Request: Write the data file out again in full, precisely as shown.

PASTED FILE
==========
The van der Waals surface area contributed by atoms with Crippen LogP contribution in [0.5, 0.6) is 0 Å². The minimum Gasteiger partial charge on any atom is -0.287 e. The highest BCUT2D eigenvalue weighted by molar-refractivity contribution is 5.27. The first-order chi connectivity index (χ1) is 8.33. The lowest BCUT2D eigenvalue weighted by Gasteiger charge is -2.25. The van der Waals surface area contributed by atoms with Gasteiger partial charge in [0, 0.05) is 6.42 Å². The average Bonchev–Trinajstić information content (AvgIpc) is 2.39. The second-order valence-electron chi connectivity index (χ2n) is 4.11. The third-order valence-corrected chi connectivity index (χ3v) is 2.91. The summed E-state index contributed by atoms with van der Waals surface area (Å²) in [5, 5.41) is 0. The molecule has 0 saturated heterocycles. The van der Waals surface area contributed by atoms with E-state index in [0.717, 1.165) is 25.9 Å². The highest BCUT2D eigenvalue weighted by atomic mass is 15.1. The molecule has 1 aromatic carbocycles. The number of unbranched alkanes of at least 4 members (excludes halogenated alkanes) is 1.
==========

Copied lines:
The van der Waals surface area contributed by atoms with Crippen LogP contribution in [0.5, 0.6) is 0 Å². The minimum Gasteiger partial charge on any atom is -0.287 e. The highest BCUT2D eigenvalue weighted by molar-refractivity contribution is 5.27. The first-order chi connectivity index (χ1) is 8.33. The lowest BCUT2D eigenvalue weighted by Gasteiger charge is -2.25. The van der Waals surface area contributed by atoms with Gasteiger partial charge in [0, 0.05) is 6.42 Å². The average Bonchev–Trinajstić information content (AvgIpc) is 2.39. The second-order valence-electron chi connectivity index (χ2n) is 4.11. The third-order valence-corrected chi connectivity index (χ3v) is 2.91. The summed E-state index contributed by atoms with van der Waals surface area (Å²) in [5, 5.41) is 0. The molecule has 0 saturated heterocycles. The van der Waals surface area contributed by atoms with E-state index in [0.717, 1.165) is 25.9 Å². The highest BCUT2D eigenvalue weighted by atomic mass is 15.1. The molecule has 1 aromatic carbocycles. The number of unbranched alkanes of at least 4 members (excludes halogenated alkanes) is 1.